Pollan sees psychedelics as a possible treatment of depression in terminally ill people because he believes they treat patients at a spiritual level, unlike current anti-depressants.
Michael Pollan, best-selling author of books like “The Omnivore Dilemma” about food and farming, has released a new book titled “How to Change Your Mind.” In it, he shares his experiences while taking psychedelics like LSD, magic mushrooms, and DMT. Based on those experiences and research that he also shares in his book, Pollan explores the possibility of using psychedelic drugs to treat a variety of mental and physical conditions. The suggestion isn’t new. The topic was widely discussed and explored decades ago but faded from prominence. In recent years, conversations about possible uses have once again been on the increase.
As Newsday explains, psychedelic molecules are neither addictive nor deadly for humans. Their molecular structure is very similar to that of the neurotransmitter serotonin that is considered a natural mood stabilizer. It helps our bodies do things like manage anxiety and reduce depression. When psychedelic molecules enter the body, they breach serotonin receptors in the brain.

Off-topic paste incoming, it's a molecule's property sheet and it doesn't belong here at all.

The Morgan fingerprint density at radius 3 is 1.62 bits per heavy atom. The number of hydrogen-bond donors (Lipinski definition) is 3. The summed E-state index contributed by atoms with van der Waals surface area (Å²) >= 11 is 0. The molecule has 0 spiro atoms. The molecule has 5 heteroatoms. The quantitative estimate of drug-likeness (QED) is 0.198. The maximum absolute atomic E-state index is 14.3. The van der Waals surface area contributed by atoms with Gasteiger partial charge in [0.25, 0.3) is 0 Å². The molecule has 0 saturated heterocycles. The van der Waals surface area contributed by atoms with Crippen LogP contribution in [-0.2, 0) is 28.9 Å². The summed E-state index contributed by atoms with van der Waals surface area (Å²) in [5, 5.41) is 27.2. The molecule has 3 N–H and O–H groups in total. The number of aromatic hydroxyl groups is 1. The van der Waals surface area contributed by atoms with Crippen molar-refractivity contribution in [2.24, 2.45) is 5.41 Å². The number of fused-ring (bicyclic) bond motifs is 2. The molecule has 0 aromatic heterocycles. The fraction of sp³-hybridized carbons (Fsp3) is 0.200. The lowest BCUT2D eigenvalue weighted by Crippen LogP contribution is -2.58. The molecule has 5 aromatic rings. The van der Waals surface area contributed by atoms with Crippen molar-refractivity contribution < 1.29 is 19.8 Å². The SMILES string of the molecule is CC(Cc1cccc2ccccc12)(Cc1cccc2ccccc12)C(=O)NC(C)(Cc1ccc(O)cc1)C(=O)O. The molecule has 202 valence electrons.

The subtitle of Michael Pollan’s new book is drawing a great deal of attention – “What the New Science of Psychedelics Teaches Us About Consciousness, Dying, Addiction, Depression, and Transcendence.” He writes about how LSD, psilocybin (found in magic mushrooms), and other psychedelics essentially reorganize the brain, sort of clearing space, allowing more clear thinking and reducing feelings like panic and dread. One chapter in Pollan’s new book chronicles his experiences. He includes descriptions of things like the first time he took magic mushrooms and saw himself spread across a huge landscape like paint and the feeling of his ego melting away like butter, blowing away like paper, then exploding.
Pollan spoke to CBS News on Monday and said that it was reading accounts of cancer patients who were struggling with fear, depression, and anxiety and were given psilocybin to help them confront their mortality. When he spoke with these patients, they described a journey into their own bodies where they saw the cancer and viewed what would happen to them when they died. They were powerful spiritual experiences that in 80 percent of cases resulted in a loss of fear and anxiety about their death. Pollan sees psychedelic drugs as one possible option in the treatment of some cases of depression, like terminal cancer patients because it treats people at a spiritual level, not just at a physical level like current anti-depressants.
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